Can you tell us a little about your character? What are her best and worst qualities?
Teresa is Eva’s sister. She is kind of the middle child, who helped raise Eva. She was a young girl with a mother who was not in touch with her body. A mother who had a really bad temper, and wasn’t a very happy woman. Teresa gets pregnant at an early age and doesn’t know she is pregnant until she has a stomach-ache, and has a baby. She raises that child with her family. Then she meets Eamon who teaches her what love is. I think she is a very loving, and loyal person, with a pretty strong streak of backbone and rebellion.
I think her best quality is her ability to laugh and find pleasure in things. Her worst is not being able to speak up early on. She probably felt similar to Eva growing up, but didn’t have the wherewithal to make a different choice. I don’t know if that is a fault. She had a baby out of wedlock and ended up staying in Ireland, and staying in the house. What choice do you have if you are a fifteen or sixteen-year-old girl with a baby?
What is your favorite line in The Eva Trilogy?
Oh, that is easy. I love Eamon’s line when he is describing the whore who came to Jesus and wet his feet with her tears and he said, “ Her sins, which are many, are forgiven—for she loved much ”
Is there one of the plays in the trilogy that resonates with you more than the others? If so, why?
Well I think the first piece, as a woman, make so much sense to me. The way Eva's thought moves, the way she is trying to make a decision, the way she expresses in images and sounds, and the way her mind jumps to historical references and back to the personal.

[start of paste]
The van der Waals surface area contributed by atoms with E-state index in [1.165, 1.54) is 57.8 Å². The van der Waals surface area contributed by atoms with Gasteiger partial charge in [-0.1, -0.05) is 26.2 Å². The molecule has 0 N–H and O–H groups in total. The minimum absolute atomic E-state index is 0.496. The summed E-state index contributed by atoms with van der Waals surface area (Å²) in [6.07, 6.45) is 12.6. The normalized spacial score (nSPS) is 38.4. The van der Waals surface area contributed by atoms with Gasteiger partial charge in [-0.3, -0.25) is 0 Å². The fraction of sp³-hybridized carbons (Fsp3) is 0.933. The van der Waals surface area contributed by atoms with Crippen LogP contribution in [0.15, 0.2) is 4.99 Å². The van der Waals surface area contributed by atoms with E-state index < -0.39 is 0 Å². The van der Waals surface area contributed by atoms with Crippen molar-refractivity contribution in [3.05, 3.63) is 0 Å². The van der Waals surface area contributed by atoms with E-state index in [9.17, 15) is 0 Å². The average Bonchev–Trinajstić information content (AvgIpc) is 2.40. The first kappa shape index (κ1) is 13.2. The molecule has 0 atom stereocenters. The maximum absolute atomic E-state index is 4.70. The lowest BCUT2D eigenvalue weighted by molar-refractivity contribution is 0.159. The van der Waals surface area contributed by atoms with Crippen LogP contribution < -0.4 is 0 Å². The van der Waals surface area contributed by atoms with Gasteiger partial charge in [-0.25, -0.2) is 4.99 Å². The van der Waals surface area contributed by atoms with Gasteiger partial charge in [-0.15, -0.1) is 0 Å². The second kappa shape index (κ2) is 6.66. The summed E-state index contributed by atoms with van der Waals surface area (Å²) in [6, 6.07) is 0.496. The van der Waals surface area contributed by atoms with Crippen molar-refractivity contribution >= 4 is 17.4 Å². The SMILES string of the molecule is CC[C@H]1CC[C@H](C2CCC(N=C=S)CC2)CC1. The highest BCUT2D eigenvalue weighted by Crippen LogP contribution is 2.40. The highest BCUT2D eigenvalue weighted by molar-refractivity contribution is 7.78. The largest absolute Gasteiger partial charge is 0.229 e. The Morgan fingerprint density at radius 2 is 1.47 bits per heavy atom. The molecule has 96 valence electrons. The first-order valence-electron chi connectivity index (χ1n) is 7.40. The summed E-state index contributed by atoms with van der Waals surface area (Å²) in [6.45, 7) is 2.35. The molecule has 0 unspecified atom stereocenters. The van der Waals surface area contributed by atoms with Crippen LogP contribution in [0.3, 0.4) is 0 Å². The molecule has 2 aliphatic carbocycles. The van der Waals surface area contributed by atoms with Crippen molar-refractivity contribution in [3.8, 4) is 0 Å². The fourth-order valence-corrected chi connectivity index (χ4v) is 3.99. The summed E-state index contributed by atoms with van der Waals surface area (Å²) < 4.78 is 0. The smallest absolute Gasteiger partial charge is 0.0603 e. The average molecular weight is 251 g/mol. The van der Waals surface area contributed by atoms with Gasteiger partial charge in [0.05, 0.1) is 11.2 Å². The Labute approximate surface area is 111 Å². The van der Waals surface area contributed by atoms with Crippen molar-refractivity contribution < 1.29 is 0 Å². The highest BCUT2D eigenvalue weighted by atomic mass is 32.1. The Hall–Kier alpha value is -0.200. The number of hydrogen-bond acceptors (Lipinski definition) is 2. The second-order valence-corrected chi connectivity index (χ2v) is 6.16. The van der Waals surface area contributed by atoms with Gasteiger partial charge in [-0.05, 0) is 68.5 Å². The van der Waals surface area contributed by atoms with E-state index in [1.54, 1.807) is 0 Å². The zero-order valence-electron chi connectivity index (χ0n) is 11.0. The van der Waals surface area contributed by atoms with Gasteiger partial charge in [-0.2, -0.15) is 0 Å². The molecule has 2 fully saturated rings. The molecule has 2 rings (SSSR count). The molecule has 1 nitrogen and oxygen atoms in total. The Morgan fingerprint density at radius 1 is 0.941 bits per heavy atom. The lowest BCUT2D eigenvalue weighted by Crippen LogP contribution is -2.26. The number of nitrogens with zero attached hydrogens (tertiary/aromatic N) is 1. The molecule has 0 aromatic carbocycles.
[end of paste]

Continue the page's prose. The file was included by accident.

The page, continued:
What do you anticipate being the most challenging part of your performance, and which parts do you look forward to?
I love being on stage with my cast. Rod, who plays Eamon, we have known each other for almost 25 years, and it is the first time we have gotten to act together, so I love playing his wife. The challenging thing for me is that I have lost a parent to a really awful illness, so every night I remember that. That is something that is really lovely about the play, but kind of hard, because I walk out and walk into what it is like to lose a loved one to an awful disease.
Have you been to any of the places the trilogy traverses and do you have any insights into those places? How has the trilogy changed how you view these places?
I have been to Dublin, never been to Corsica. I loved Dublin, though I remember that it was in summer and the sun didn’t go down. Oh, and I have been to Paris, and Pigalle, and all the places she talks about. So I have been to more of the places that Eva has been in Paris than any other. I really love that area that she lives in, because I know exactly where she is talking about.
What’s the performance you’re proudest of in your career so far, and what roles would you like to perform in the future?
The last show I did here, Bright Half Life, was I think the best work I have ever done. It was the most challenging thing I’ve ever done. I think it was the most vulnerable, honest, and widest range.
In established work, I would love to play Elizabeth in Richard III, Lady Macbeth, a woman in a Martin McDonough play, Arkadina in The Seagull, the Mother in Curse of the Starving Class.
I would love to work on some new works that really engage and get into deep waters on the conversation of race in America.
Do you have any funny or exciting stories from previous productions? Goofs, triumphs, unexpected connections?
Bright Half Life, when we had to do the preview, and we had completely reblocked the show the day before. There was no way we were going to get through it remembering everything, and it was just one of the greatest moments I have ever had on stage. We were both sitting there and we both blanked. We looked at one another, and we stood there, and I went back and sat on the bench and she sat next to me, and we looked at each other, and kept looking, and finally Sarah called to the stage manager, and said we needed a line. Unfortunately, the stage manger gave us one of the repeated lines in the play, that begins about four different scenes, so I looked down at the floor, and down at the lights (because with Bright Half Life there was only a bench) and I said that looks like an elevator life, and I got up and said the first line of one of the scenes that began in an elevator, and I don’t know how much of the play we skipped that night, but we skipped a chunk.